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Experiences

Fair and Lovely: A brown woman confesses

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It is legend, nay fact, that  the skin-lightening treatment Fair & Lovely has drawn the Desi community into a spiralling storm. Since its introduction by Unilever in 1975, Fair & Lovely has always been full of promise. A promise as old as time — attempting to fulfill that which a man or woman has been left in want of, something which he or she did not already have in his or her possession. Grass being greener, you get the idea.

In this case though, we’re talking about the colour of one’s skin, and a notion that somehow lighter skin is societally more acceptable than its darker counterpart.

I spent some formative years in Pakistan. And even if I wasn’t physically present in the country , that country would still be a part of me. It continues to be so in many respects right up to the present day . I am thoroughly aware of its culture, its traditions, and its expectations of men; but especially those of women.

I was quietly observing, even as a child. Not always commenting, but definitely taking notes for my future more-observant, writer self.

There came a time in my teenage years when I got the standard acne, which I considered ever-so-hideous, and, in this case, as I would come to find out, by people who saw it as well. Naturally, I was bothered by it, but the position my fellow Pakistani brethren adopted, was even clearer. At first, they were seemingly moved to incredible depths of concern and empathy.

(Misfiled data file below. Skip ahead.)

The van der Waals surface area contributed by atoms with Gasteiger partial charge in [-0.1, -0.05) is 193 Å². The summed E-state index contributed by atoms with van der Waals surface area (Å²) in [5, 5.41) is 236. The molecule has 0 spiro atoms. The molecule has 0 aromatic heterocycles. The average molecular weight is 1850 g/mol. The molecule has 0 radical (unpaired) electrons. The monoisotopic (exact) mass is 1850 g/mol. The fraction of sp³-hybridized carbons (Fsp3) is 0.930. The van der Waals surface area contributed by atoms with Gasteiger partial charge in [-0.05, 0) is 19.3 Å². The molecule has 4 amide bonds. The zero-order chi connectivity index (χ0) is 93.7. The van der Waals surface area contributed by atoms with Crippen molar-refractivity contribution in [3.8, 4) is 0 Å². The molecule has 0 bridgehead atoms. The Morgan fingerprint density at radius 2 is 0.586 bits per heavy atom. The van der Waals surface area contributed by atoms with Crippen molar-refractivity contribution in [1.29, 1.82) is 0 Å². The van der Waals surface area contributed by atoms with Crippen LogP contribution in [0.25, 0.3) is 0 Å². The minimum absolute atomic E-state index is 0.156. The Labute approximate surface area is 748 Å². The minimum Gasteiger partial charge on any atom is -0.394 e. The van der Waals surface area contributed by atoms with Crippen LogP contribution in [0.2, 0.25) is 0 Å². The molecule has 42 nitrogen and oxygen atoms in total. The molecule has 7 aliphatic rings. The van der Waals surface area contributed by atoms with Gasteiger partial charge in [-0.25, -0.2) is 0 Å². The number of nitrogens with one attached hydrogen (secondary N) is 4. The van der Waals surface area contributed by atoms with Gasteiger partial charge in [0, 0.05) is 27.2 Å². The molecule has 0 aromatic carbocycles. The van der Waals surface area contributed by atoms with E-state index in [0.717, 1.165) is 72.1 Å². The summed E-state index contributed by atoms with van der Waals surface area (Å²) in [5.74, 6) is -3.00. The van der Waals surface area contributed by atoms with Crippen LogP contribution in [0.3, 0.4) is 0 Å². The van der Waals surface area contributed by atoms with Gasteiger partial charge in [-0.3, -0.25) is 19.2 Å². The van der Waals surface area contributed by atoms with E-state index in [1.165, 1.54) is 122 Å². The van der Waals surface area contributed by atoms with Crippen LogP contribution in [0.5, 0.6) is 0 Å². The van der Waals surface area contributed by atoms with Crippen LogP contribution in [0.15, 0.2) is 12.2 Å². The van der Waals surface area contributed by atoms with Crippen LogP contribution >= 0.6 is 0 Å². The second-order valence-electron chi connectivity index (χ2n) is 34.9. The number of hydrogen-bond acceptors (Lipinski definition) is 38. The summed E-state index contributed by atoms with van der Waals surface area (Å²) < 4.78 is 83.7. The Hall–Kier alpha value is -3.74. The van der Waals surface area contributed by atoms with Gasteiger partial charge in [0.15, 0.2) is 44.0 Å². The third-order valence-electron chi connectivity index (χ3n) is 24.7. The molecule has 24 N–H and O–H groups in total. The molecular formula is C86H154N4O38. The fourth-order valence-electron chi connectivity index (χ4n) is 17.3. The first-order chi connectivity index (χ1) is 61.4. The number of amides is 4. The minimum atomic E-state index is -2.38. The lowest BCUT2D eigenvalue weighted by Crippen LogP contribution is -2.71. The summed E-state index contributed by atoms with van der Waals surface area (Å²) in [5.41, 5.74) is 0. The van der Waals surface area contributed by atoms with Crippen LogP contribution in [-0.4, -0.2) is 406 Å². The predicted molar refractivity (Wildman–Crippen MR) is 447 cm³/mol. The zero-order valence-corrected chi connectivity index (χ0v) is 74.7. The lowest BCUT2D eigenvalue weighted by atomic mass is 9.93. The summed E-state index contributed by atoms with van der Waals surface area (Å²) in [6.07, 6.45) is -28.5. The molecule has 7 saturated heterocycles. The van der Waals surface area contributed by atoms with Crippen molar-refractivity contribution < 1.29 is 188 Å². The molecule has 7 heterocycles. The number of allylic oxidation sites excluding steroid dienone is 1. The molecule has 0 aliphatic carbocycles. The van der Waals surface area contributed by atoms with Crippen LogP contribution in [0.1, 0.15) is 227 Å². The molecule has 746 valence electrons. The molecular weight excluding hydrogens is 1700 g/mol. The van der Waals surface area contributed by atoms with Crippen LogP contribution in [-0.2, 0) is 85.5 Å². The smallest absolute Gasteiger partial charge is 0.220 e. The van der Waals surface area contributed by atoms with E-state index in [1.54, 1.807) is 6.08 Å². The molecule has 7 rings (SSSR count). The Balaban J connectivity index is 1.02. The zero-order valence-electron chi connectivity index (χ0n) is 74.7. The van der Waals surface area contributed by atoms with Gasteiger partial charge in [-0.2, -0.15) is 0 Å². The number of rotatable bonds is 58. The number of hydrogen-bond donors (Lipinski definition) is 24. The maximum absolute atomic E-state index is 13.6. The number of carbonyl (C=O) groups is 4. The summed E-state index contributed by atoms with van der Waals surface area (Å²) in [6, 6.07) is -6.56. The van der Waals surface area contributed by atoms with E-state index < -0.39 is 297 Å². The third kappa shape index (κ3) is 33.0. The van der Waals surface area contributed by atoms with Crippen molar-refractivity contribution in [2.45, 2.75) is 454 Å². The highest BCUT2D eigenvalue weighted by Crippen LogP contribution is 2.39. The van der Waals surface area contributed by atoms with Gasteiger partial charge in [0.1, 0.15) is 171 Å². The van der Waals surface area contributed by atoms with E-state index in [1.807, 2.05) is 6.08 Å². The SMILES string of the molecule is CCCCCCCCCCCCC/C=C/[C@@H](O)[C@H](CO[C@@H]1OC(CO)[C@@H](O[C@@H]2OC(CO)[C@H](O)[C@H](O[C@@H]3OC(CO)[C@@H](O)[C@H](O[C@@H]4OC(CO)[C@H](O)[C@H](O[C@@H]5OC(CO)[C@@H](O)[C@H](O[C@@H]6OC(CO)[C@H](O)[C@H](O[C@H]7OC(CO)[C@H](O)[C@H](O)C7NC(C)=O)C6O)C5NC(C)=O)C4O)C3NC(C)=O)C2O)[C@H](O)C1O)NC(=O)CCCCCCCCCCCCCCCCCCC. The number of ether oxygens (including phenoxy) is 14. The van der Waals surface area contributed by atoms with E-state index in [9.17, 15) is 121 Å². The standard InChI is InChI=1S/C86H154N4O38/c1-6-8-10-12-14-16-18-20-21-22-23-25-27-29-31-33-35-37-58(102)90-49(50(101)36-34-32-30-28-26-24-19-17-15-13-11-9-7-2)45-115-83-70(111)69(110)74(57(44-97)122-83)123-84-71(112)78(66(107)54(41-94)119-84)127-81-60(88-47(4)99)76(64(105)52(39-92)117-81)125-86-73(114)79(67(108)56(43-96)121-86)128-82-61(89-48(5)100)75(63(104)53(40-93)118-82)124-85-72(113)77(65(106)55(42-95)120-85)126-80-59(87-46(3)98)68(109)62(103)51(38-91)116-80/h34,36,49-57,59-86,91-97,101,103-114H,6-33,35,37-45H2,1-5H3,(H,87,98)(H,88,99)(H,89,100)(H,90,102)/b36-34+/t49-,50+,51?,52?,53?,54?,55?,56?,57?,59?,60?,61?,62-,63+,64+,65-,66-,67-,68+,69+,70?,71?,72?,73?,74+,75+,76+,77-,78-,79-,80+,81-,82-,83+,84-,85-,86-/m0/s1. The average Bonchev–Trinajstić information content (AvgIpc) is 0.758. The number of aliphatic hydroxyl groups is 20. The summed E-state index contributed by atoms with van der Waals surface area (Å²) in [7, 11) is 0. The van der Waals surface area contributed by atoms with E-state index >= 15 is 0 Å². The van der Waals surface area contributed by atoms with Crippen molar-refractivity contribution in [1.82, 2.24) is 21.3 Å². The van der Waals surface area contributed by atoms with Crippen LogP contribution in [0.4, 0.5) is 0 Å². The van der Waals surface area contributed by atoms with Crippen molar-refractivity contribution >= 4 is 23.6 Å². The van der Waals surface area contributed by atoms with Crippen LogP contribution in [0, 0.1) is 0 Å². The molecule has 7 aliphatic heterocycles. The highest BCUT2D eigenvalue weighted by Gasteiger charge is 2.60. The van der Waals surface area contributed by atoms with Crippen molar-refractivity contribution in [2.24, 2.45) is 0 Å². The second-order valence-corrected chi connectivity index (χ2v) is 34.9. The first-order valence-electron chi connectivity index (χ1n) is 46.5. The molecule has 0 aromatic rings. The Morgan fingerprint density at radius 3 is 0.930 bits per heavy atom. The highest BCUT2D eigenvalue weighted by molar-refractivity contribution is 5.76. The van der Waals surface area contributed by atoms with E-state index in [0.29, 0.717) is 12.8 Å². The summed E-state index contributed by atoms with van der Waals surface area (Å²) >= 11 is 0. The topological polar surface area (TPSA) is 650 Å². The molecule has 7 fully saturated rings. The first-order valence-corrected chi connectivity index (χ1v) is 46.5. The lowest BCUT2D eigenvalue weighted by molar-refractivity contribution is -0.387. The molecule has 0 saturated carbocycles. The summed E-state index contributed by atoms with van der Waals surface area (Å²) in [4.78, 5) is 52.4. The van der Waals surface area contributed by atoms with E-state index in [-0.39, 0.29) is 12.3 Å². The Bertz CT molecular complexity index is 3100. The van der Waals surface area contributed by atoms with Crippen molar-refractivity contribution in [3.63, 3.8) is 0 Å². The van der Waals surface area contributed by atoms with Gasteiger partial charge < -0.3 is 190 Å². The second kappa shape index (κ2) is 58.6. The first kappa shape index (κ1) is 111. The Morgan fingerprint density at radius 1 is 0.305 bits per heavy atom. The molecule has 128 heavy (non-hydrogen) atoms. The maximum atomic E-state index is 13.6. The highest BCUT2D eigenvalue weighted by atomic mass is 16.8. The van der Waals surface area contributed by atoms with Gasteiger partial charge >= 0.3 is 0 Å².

Soon, the nasty would turn on, flowing freely as if the levee keeping all the nasty back had broken. Out came the pouring of advice, complete with all kinds of hints, some obvious, some not, on how to improve one’s appearance. The concern soon turned into disgust, which was followed by additional lectures.

Somewhere along my journey, I realized that those people — my relatives, and friends — who tried very hard to ameliorate my poor condition — were full of misdirected disgust and hate. It was, in fact, themselves they didn’t approve of. In seeing my imperfections, they saw their own imperfections reflected.

After years of self-conditioning, but more importantly, conditioning wrought by society, during its various phases, either dating back to the British Raj, or to the years before then, of being told they weren’t beautiful enough, perfect enough: not white enough for the onlooker.

Yes, I used Fair & Lovely in my early teens, hoping that the scarring caused by my acne would go away. The scarring did eventually go away, but not because I used Fair & Lovely, but because my skin shed, and returned to its previous, most-perfect shade of brown, a beautifully rich and warm tone, that I have come to accept with a loving gaze of my own.

 

 

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